U.S. Secretary of State Rex Tillerson (L) and Chinese Foreign Minister Wang Yi hold a joint press conference in Beijing on March 18. Tillerson is visiting China for the second time in 2017, following North Korea's sixth nuclear test on Sept. 3. File Photo courtesy of the U.S. State Department | License Photo
Sept. 29 (UPI) -- U.S. Secretary of State Rex Tillerson is to meet with Chinese officials on Saturday in a trip that could be an opportunity to provide Beijing with clarification, regarding recent comments from U.S. President Donald Trump on North Korea.
The visit comes at a time when North Koreans say ordinary people are weary of anti-American propaganda.
Tillerson's meeting will come a day after the White House officially confirmed Trump's trip to Asia, which is to take place from Nov. 3 to 14 and is to include state visits to Japan, South Korea, China, Vietnam and the Philippines.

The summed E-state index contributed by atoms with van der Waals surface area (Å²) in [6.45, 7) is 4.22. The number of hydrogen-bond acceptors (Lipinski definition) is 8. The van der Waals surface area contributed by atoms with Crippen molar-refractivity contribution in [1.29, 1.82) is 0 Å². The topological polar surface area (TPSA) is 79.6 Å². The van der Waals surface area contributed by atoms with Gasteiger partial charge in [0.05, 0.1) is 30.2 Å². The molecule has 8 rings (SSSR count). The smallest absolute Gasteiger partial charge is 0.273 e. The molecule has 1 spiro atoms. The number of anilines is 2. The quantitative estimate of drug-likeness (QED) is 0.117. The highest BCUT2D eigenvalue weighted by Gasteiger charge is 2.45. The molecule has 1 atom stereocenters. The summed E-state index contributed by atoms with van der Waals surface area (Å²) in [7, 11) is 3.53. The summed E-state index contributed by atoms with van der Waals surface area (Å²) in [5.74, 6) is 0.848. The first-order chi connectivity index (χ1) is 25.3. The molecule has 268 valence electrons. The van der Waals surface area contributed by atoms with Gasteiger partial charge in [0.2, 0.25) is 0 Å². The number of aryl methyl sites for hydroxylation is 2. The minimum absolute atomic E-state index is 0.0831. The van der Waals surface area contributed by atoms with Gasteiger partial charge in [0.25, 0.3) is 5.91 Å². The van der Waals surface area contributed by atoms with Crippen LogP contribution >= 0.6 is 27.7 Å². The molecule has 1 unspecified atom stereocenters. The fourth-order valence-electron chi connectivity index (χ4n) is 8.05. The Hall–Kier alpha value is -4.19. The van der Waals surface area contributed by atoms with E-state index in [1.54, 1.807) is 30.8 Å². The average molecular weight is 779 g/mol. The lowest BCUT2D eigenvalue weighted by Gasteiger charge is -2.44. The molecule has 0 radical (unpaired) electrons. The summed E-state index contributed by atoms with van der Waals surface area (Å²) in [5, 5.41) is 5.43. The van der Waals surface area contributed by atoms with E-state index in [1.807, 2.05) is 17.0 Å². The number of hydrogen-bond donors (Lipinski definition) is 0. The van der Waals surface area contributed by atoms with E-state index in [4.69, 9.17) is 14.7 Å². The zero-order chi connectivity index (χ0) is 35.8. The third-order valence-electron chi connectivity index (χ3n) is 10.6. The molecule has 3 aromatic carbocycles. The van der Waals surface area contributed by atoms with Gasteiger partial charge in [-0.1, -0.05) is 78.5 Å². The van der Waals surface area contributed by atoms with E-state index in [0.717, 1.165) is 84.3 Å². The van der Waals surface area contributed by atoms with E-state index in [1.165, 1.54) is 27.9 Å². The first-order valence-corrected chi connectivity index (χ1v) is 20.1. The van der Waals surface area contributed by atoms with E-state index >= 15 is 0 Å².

China may be seeking an explanation from Tillerson regarding Trump's recent tweets, including one warning North Korea "they won't be around much longer," The New York Times reported.
Tillerson, meanwhile, has been more cautious on North Korea and has said on repeated occasions the United States does "not seek the collapse of the regime."
But the United States' top diplomat has also changed his mind about what North Korea must do to resume talks with the United States.
Trump's National Security Adviser, H.R. McMaster, has said North Korea must allow inspectors to assess its program, but it is unlikely Pyongyang will agreed to denuclearize, a condition for the talks, according to The Times.
Some North Korea observers, including Russian Foreign Minister Sergey Lavrov, says North Korea is developing weapons because it is under a genuine threat from the United States.
But sources in North Korea who recently spoke to South Korean news service Daily NK tell a different story.
According to multiple sources, there has been no special military or civilian training to prepare for potential war.
A source in Pyongyang said there "is no particular atmosphere of war" in the city aside from a recent rally, adding authorities may be acting carefully to not provoke or anger ordinary North Koreans who are coping with economic difficulties, including skyrocketing gasoline prices.
Some citizens are "tired" of attending anti-America rallies, the source said, according to Daily NK on Friday.